Brenda Berumen-Flucker’s Public Health Journey
June 18, 2020
It took a while for Brenda Berumen-Flucker, a doctoral student in health services research at Old Dominion University, to adjust to the culture in Norfolk.
"I grew up in spaces where speaking Spanish was expected and my culture was represented and visible," she said."It was uncomfortable at first, requiring a lot of adjustment on my part, but I have been very fortunate in the mentorship and the support I've gotten from my peers throughout the process."
Berumen-Flucker split her childhood between San Antonio, Texas, and Durango, Mexico.
"My family regularly traveled back and forth from the time I was born until I was in high school to make sure that my siblings and I had the opportunity to spend time with our grandparents and extended family," Berumen-Flucker said. "I would say, very proudly, that I grew up in both places."
Berumen-Flucker, the oldest of three children, is proud to be the daughter of two hardworking Mexican immigrants.
Spanish was the only language spoken at home until she attended kindergarten.
"In those days there weren't any English as a Second Language (ESL) courses offered at the school I was attending," she said. "Learning the English language was a challenge we tackled as a family."
In high school, she became interested in STEM (Science, Technology, Engineering and Math).
"I loved biology, chemistry and physics, and I originally had aspirations of pursuing a medical degree and focusing my career in pediatrics," Berumen-Flucker said.
As a freshman biology major at the University of North Texas, it took about two months before she fell out of love with the subject.
"I have always been very people oriented and I was unhappy with how little I got to learn about the human factors, perspectives, and how distant I felt from the subjects we were covering," Berumen-Flucker said.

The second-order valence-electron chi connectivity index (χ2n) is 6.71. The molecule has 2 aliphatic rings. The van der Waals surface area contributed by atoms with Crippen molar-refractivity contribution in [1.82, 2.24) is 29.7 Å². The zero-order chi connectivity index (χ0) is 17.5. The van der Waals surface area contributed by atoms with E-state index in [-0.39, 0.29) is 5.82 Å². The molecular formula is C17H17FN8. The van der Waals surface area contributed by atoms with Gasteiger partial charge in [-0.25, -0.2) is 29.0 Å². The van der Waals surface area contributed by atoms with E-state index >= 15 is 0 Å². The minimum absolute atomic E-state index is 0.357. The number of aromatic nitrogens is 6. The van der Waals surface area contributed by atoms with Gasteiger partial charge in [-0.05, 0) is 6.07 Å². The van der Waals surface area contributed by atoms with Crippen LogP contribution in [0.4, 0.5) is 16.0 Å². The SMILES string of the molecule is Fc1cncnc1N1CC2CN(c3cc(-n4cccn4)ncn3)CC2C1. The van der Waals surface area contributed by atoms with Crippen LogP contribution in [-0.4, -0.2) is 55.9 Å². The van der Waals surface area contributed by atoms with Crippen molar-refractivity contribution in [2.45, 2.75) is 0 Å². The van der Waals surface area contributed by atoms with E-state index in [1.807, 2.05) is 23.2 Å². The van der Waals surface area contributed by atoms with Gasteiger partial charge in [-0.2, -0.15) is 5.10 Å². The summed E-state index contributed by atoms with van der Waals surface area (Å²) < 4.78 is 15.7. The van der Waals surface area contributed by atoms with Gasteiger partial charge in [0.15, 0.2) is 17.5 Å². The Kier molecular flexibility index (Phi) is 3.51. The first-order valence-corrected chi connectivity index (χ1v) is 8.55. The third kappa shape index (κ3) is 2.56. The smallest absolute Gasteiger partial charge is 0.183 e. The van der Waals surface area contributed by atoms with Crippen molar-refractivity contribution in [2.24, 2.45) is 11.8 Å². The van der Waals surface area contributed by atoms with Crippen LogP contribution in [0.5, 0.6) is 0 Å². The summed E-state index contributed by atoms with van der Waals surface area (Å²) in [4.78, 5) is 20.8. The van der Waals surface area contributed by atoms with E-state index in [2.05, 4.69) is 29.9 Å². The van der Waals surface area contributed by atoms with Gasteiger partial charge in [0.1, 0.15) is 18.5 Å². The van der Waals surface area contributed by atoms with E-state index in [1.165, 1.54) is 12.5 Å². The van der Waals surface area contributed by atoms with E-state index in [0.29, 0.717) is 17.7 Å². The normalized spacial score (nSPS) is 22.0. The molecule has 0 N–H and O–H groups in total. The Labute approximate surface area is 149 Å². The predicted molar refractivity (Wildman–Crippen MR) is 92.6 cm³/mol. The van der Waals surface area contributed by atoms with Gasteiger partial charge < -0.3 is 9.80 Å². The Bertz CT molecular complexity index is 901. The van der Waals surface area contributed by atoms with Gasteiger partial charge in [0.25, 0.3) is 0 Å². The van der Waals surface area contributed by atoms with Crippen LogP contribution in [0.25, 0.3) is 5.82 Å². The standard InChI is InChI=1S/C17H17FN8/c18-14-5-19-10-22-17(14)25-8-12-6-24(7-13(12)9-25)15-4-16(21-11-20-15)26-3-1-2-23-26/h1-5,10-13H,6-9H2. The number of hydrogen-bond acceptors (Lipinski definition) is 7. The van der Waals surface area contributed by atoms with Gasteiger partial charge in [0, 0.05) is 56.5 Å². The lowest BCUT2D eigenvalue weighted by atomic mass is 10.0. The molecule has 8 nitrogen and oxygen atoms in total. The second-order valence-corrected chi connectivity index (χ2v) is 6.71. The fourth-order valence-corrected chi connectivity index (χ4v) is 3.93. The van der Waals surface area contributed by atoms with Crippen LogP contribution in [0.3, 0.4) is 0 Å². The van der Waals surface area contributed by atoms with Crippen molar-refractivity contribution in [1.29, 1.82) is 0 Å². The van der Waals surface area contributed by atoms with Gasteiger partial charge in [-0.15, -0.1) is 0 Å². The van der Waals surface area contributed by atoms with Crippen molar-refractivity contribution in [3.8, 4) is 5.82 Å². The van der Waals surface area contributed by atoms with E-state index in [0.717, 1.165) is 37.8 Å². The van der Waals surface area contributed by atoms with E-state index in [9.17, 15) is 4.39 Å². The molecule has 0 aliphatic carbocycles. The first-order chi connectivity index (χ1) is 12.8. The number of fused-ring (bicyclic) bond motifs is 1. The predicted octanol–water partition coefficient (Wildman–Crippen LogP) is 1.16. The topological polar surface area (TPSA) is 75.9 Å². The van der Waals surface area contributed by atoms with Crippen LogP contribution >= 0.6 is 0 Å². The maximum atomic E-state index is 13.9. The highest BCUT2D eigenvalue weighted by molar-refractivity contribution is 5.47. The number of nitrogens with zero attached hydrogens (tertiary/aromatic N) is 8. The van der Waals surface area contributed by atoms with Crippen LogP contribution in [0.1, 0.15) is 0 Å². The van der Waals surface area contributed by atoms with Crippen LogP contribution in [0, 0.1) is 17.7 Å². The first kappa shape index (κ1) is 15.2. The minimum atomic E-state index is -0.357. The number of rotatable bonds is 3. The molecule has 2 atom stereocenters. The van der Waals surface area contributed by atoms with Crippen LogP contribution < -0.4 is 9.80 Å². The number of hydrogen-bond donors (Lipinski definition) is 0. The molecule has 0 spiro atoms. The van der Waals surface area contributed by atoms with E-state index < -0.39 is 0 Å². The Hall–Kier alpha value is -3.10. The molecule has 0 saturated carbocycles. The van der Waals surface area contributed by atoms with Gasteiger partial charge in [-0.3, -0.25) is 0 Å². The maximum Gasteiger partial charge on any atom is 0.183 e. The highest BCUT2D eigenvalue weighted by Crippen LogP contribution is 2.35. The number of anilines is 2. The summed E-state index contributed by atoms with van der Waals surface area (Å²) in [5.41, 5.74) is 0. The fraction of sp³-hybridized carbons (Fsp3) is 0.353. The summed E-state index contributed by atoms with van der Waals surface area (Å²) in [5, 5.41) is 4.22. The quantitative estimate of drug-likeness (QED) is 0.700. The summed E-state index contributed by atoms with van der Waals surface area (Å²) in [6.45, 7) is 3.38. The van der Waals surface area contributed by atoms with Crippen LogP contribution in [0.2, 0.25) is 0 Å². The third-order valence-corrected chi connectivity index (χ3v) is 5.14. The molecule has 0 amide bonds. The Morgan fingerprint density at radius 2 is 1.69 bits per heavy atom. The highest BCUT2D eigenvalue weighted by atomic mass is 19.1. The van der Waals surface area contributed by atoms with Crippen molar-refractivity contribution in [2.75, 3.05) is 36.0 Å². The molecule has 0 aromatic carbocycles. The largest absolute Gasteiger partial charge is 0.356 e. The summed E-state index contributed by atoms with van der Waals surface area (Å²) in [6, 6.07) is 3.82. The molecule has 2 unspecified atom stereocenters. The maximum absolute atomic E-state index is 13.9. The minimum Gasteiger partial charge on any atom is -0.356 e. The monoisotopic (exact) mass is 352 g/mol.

For sophomore year, she transferred to the University of Texas at San Antonio and switched her major to public health.
"The very first day of classes, I knew that was the major for me," she said. "The courses and concepts all spoke to me."
She found herself doing extra research and exploring subjects like health disparities within her community, medical sociology, infectious diseases and population demographics.
After an internship with the Infection Control Department at the Children's Hospital of San Antonio, she applied for the master of public health program at the University of Texas School of Public Health.
The master's program offered her opportunities that she never imagined.
"In my first semester in the program, I began working as a graduate assistant and before I knew it, I was delivering occupational safety trainings on dairy farms," Berumen-Flucker said.
"Delivering those trainings changed how I thought about public health. I saw problems that I had never seen before, in a population that very well could have been my family."
Berumen-Flucker's father, a crop worker when he first arrived in the United States, often spoke about how grueling the work could be.
"Stepping on to that first farm, I saw exactly what my dad talked to me about. In all of the workers I talked to, I saw my dad. I saw my brothers. In later research projects assessing the occupational health and safety of female domestic cleaners, I saw my mom. After those experiences, occupational health and safety became my main focus and where I felt like I needed to be," she said.
In order to go out into the world and make actual change, Berumen-Flucker felt she needed to develop her research skills. "Pursuing a Ph.D. was the best way for me to do everything I wanted to do and better myself," she said.
That pursuit led her to relocate 1,500 miles to Norfolk.
"Old Dominion University offered me an opportunity to pursue a degree in health services research," Berumen-Flucker said. "As much as I love public health and epidemiology, I wanted to challenge myself in different ways.
Berumen-Flucker also felt that being mentored by Muge Akpinar-Elci, professor and chair of community and environmental health, was an incredible opportunity.
"Looking through the courses in the degree plan and through Dr. Akpinar's research, I knew it was the right program for me," she said.
Berumen-Flucker will graduate next spring. Her dissertation focuses on occupational health and safety of Hispanic/Latino agricultural workers in the United States.
She plans to return to Texas and teach at a Hispanic-serving institution and continue to research Hispanic/Latino agricultural worker health and safety.